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How to SAFELY Format Hard Disk That I'm NOT Using?

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#1 Sir Topham Hatt

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Posted 22 August 2013 - 10:58

Hot on the heels of my other thread, are there any utilities out there that I can use to safely format a hard drive?

 

I took a look around the net but everywhere I did look just suggested the right-click and format way.  If I choose the "quick format" option, it deletes the data table but not the data correct?  If I un-tick that box, will it zero the drive?

 

Thanks




#2 Nick H.

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Posted 22 August 2013 - 11:00

My suggestion from the last thread still stands. DBAN can solve that as well. :laugh:

To answer your question, a quick format removes only the headers, meaning that the data is still recoverable. If you zero-out the drive then the data is gone.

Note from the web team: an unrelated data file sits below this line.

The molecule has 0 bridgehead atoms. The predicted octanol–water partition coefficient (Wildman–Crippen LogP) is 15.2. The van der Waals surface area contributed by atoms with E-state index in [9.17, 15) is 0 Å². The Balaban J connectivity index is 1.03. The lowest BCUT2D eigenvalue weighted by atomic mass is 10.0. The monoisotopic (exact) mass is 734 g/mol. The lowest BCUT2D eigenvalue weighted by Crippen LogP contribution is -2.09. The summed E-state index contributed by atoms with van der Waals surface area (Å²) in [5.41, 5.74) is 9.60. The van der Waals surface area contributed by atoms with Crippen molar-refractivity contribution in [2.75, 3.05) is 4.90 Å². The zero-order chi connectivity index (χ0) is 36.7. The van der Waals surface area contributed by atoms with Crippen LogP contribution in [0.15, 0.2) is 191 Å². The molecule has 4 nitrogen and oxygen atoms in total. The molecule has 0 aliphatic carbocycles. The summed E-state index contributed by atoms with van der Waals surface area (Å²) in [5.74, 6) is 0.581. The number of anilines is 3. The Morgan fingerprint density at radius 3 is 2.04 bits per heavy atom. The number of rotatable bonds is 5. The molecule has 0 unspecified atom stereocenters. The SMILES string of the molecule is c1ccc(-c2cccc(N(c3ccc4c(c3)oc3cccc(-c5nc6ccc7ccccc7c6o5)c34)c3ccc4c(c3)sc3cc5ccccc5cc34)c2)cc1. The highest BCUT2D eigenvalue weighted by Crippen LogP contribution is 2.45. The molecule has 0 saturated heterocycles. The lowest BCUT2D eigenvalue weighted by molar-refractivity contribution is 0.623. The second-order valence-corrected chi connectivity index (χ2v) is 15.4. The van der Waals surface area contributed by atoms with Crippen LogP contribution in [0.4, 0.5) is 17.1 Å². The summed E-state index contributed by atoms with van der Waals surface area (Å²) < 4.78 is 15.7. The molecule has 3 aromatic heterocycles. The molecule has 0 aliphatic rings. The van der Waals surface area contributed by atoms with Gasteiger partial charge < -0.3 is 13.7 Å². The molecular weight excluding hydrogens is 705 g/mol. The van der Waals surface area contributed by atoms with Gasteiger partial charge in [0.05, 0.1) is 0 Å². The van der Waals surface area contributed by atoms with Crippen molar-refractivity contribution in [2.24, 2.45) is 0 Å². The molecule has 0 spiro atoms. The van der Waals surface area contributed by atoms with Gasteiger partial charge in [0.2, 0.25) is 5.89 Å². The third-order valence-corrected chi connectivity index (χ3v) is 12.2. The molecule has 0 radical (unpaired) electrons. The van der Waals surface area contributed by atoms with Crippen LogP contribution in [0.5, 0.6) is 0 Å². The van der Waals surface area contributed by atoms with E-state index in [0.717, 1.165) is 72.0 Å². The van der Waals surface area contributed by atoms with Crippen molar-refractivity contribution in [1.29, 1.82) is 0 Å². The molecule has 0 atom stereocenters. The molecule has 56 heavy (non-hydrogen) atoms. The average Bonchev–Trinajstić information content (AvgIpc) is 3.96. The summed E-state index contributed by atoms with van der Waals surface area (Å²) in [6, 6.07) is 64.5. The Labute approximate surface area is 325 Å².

#3 Thygod

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Posted 22 August 2013 - 11:07

A quick format or a regular format will leave a lot of data on the drive.  The standard format will only do a bad sector scan after the quick format.  If you want to zero the drive you need a disk wiper.  Or in Linux use the dd command to overwrite the drive.

 

Check this link for an explanation on quick and standard format:

 

http://support.microsoft.com/kb/302686



#4 He's Dead Jim

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Posted 22 August 2013 - 11:08

How about something along the lines of "Active Boot Disk Suite 7.5.2"

 

It has a disk format prog.